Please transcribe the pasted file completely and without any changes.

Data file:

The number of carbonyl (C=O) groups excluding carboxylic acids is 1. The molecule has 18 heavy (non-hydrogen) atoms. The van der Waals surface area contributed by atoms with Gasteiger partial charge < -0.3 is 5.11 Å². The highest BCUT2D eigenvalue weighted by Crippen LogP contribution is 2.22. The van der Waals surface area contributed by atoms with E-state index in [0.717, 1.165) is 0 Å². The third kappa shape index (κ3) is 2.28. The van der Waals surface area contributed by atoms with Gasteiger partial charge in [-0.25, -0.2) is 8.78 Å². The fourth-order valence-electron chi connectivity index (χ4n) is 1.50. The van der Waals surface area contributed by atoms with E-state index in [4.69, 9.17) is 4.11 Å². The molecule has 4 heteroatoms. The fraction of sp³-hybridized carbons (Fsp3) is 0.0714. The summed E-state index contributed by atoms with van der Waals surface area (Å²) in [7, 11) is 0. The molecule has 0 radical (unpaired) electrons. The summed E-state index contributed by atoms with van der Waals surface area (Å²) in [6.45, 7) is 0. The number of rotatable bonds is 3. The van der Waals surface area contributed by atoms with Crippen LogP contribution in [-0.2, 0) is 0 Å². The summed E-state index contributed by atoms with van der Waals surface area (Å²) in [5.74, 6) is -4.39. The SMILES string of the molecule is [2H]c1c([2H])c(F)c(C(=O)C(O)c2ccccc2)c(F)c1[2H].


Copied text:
The number of carbonyl (C=O) groups excluding carboxylic acids is 1. The molecule has 18 heavy (non-hydrogen) atoms. The van der Waals surface area contributed by atoms with Gasteiger partial charge < -0.3 is 5.11 Å². The highest BCUT2D eigenvalue weighted by Crippen LogP contribution is 2.22. The van der Waals surface area contributed by atoms with E-state index in [0.717, 1.165) is 0 Å². The third kappa shape index (κ3) is 2.28. The van der Waals surface area contributed by atoms with Gasteiger partial charge in [-0.25, -0.2) is 8.78 Å². The fourth-order valence-electron chi connectivity index (χ4n) is 1.50. The van der Waals surface area contributed by atoms with E-state index in [4.69, 9.17) is 4.11 Å². The molecule has 4 heteroatoms. The fraction of sp³-hybridized carbons (Fsp3) is 0.0714. The summed E-state index contributed by atoms with van der Waals surface area (Å²) in [7, 11) is 0. The molecule has 0 radical (unpaired) electrons. The summed E-state index contributed by atoms with van der Waals surface area (Å²) in [6.45, 7) is 0. The number of rotatable bonds is 3. The van der Waals surface area contributed by atoms with Crippen LogP contribution in [-0.2, 0) is 0 Å². The summed E-state index contributed by atoms with van der Waals surface area (Å²) in [5.74, 6) is -4.39. The SMILES string of the molecule is [2H]c1c([2H])c(F)c(C(=O)C(O)c2ccccc2)c(F)c1[2H].